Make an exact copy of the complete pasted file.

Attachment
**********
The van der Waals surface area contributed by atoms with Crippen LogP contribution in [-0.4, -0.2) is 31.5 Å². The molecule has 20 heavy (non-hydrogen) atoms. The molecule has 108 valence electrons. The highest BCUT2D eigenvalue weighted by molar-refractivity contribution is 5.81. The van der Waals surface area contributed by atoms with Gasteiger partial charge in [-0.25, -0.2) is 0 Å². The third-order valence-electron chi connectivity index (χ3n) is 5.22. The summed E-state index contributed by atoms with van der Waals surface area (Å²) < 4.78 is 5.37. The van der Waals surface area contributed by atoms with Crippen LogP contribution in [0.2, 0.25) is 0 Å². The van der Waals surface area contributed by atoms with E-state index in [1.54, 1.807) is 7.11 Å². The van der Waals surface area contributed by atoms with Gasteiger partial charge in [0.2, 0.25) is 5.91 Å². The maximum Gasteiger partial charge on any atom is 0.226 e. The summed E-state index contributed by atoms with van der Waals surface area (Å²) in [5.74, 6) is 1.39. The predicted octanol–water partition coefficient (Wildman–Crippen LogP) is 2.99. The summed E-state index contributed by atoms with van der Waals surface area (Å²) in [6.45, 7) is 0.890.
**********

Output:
The van der Waals surface area contributed by atoms with Crippen LogP contribution in [-0.4, -0.2) is 31.5 Å². The molecule has 20 heavy (non-hydrogen) atoms. The molecule has 108 valence electrons. The highest BCUT2D eigenvalue weighted by molar-refractivity contribution is 5.81. The van der Waals surface area contributed by atoms with Gasteiger partial charge in [-0.25, -0.2) is 0 Å². The third-order valence-electron chi connectivity index (χ3n) is 5.22. The summed E-state index contributed by atoms with van der Waals surface area (Å²) < 4.78 is 5.37. The van der Waals surface area contributed by atoms with Crippen LogP contribution in [0.2, 0.25) is 0 Å². The van der Waals surface area contributed by atoms with E-state index in [1.54, 1.807) is 7.11 Å². The van der Waals surface area contributed by atoms with Gasteiger partial charge in [0.2, 0.25) is 5.91 Å². The maximum Gasteiger partial charge on any atom is 0.226 e. The summed E-state index contributed by atoms with van der Waals surface area (Å²) in [5.74, 6) is 1.39. The predicted octanol–water partition coefficient (Wildman–Crippen LogP) is 2.99. The summed E-state index contributed by atoms with van der Waals surface area (Å²) in [6.45, 7) is 0.890.